Independent oil companies threatened by new regulations

Washington Times:

One of the biggest of the big oil companies may be responsible for the worst environmental disaster in U.S. history, but Washington's response to the BP PLC spill would give an advantage to such major oil companies while threatening to put their small competitors out of business.

Energy legislation that Senate leaders said they may take up this week would sharply raise or eliminate a $75 million cap on oil company liability for economic damage from spills — a change that poses no great threat to giants like BP, which is setting aside $10 billion out of its huge profits and assets to pay for claims related to the spill and has already paid out billions.

But opening up smaller companies to large or unlimited liability would make it prohibitively expensive for them to get the insurance they need to drill and would force many of them out of the deep-water drilling business, analysts say. Even some major oil companies might see open-ended liability in America's famously litigious society as a reason not to drill in U.S. waters again.

"This would effectively eliminate deep-water drilling in the Gulf and send oil companies to other countries to do the drilling," said Andrew B. Busch, global strategist at BMO Capital Markets, speaking of Senate and White House proposals to drop the liability cap that was established after the last major oil spill by the Exxon Valdez tanker in Alaska in 1989.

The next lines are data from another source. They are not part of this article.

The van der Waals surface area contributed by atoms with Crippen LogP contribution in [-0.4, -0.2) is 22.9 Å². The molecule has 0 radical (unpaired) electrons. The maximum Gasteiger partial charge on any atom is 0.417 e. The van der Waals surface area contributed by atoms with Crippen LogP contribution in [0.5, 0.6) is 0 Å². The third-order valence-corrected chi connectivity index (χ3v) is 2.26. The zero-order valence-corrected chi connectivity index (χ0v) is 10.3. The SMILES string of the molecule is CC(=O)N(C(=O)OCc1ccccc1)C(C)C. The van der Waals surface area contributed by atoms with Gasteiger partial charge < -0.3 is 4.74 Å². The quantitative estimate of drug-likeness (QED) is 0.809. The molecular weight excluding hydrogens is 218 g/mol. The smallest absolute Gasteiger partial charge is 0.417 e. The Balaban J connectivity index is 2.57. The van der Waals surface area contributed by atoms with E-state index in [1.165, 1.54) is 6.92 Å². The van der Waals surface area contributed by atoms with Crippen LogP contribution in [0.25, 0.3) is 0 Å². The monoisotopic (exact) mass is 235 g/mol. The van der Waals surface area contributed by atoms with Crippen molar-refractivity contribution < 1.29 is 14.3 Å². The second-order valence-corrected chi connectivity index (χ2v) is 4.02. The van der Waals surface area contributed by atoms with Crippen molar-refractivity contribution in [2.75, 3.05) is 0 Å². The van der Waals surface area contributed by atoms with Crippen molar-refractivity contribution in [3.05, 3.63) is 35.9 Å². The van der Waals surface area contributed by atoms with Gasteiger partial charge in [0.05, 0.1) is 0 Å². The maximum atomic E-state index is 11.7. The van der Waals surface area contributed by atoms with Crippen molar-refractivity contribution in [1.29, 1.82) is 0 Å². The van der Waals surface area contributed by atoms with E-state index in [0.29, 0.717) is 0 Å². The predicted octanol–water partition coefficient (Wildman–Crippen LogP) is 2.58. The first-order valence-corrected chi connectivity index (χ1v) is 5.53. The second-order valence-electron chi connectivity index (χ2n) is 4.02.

"While it may be seen as a good thing until safety precautions can be proven for this type of drilling," he said, "the U.S. runs the risk of losing a large source of energy that is not coming from a foreign source."

The potential for wiping out independent wildcatters and other small operators — which make up the majority of U.S. oil firms — is not entirely unintentional.

White House officials and some members of Congress have suggested that given the risks of huge spills, as demonstrated by the Macondo disaster, perhaps it would be best to limit drilling to those companies that can more easily shoulder the enormous costs of cleanup.

"Many in the current administration and congressional leadership have indicated that it is perfectly acceptable to reduce the number of oil and gas exploration companies to those judged to be big enough to pay," said David Welch of the National Ocean Industries Association.

An unlimited liability cap, along with measures in the Senate legislation that would dramatically increase financial responsibility requirements on companies bidding for Gulf of Mexico leases, would "without a doubt, result in many companies being no longer able to stay in business," he said. That will lead to "more and more jobs lost and less energy produced at home."

This is just more evidence of the Democrats attempts to strangle domestic energy production. It is not just about environmental risks. They want to drive up the cost of energy to make less efficient forms of energy more competitive because of their belief in globo warming.

They know the voters are not with them on that so they look for other justifications to drive up the coast of oil and gas. In the process they make us more dependent on foreign suppliers at at time when people like Hugo Chavez are threatening to cut us off. These efforts need to be defeated or our national security would be at risk.


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